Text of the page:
The purpose of this pilot study was to evaluate the feasibility and value of first-pass contrast-enhanced dynamic and post-contrast 3D CMR in patients after transcatheter occlusion of LAA to identify incorrect placement and persistent leaks.

Materials and methods

Study Population

7 adult patients (mean age 68 ± 8, range 56-78 years; 2 females and 5 males) with non-rheumatic atrial fibrillation received transcatheter occlusion of LAA due to warfarin contraindications (intracerebral bleeding, thomboembolic events despite warfarin therapy, exanthema). 4 patients received a PLAATO device (eV3 Inc., Minneapolis, MN, USA), 2 patients a Watchman device (Atritech Inc.; Minneapolis; MN, USA) and one patient an ACP device (AGA Medical Inc., Plymouth, MN, USA). Our study population for this pilot study was drawn from subsequent patients undergoing transcatheter occlusion of LAA with clinically suspected device malposition or residual leaks who consented to partake in this CMR study. The different designs of the devices are displayed in Figure 1.
Figure 1

Different LAA occluder device types. Common criteria are transcatheter transseptal delivery via femoral venous access, self-expanding nitinol-made cage or mesh, designed to be permanently implanted at or slightly distal to the LAA ostium to trap potential emboli before they exit the LAA. A (left panel) shows the historically first LAA device named PLAATO (Appriva Medical Inc.) with a nitinol-made cage covered with an polytetrafluoroethylene membrane with small anchors along the struts; range of diameters 15-32 mm. Faced to the apex of left atrial appendage the cover is opened for the filling of blood and a later thrombosis inside the device. B (middle panel) shows the Watchmen device (Atritech Inc.) with a polyethylene membrane on the atrial-faced surface of a nitinol-made cage and a row of fixation barbs; range of diameters 21-33 mm. C (right panel) ACP device (AGA Medical Inc.) is constructed from a nitinol mesh and polyester patch, consists of a lobe and a disc connected by a central waist; range of diameters 16-30 mm.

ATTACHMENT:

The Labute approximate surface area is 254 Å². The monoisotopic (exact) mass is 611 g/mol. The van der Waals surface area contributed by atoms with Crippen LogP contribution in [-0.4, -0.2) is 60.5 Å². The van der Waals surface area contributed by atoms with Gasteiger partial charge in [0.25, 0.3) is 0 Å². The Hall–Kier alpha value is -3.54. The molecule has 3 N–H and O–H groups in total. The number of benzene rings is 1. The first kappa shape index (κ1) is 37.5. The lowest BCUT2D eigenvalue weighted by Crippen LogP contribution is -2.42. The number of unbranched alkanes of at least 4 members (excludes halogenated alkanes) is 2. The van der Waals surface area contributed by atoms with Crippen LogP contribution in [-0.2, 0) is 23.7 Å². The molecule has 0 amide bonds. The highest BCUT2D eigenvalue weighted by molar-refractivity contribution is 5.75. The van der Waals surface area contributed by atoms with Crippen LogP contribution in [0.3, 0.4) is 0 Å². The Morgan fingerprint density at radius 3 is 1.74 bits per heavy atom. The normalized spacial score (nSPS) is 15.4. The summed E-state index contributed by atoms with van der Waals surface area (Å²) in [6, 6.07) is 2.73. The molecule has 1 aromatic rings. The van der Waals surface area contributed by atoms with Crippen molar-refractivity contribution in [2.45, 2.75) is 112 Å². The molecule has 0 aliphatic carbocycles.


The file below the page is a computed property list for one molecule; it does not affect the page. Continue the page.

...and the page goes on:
The patients underwent CMR median 102 days (range 91-229 days) after the LAA occlusion procedure after written informed consent had been obtained. None of the patients had suffered a stroke between the transcatheter occlusion of LAA and the date of the CMR scans. The study was approved by the local ethics committee.

Magnetic Resonance Imaging

Magnetic resonance imaging was performed on a 1.5-T CMR system (MAGNETOM Avanto with SQ-engine gradients, Siemens AG, Healthcare Sector, Germany). For signal detection, the combinations of a six-channel body matrix coil and six elements of a spine matrix coil were used. The ECG-signal was received via an external system (Magnitude 3150, InVivo Research Inc., Orlando, FL, USA).

ECG-gated segmented steady-state-free-precession (SSFP) cine-sequences (TR = 2.7 ms, TE = 1.2 ms, temporal resolution 34 ms, voxel-size = 1.7 × 1.3 × 6.0 mm3) served to determine LAA anatomy and for detection of the occluder system.

Two slices of a saturation-recovery SSFP sequence (TrueFISP, TE = 2.7 ms, TI = 217 ms, flip angle 50°, temporal resolution 832 ms, matrix 144 × 256, voxel-size = 1.8 × 1.4 × 6.5 mm3) were performed simultaneously planned from the optimal views on cine studies in the oblique axial and sagittal long axis. For each slice 40 consecutive images were acquired during the administration of a bolus of Gadoterate Meglumin (0.1 mmol/kg bodyweight Gd-DOTA, Dotarem, Guerbert) followed by 30 ml saline, both at 4 ml/second into an antecubital vein.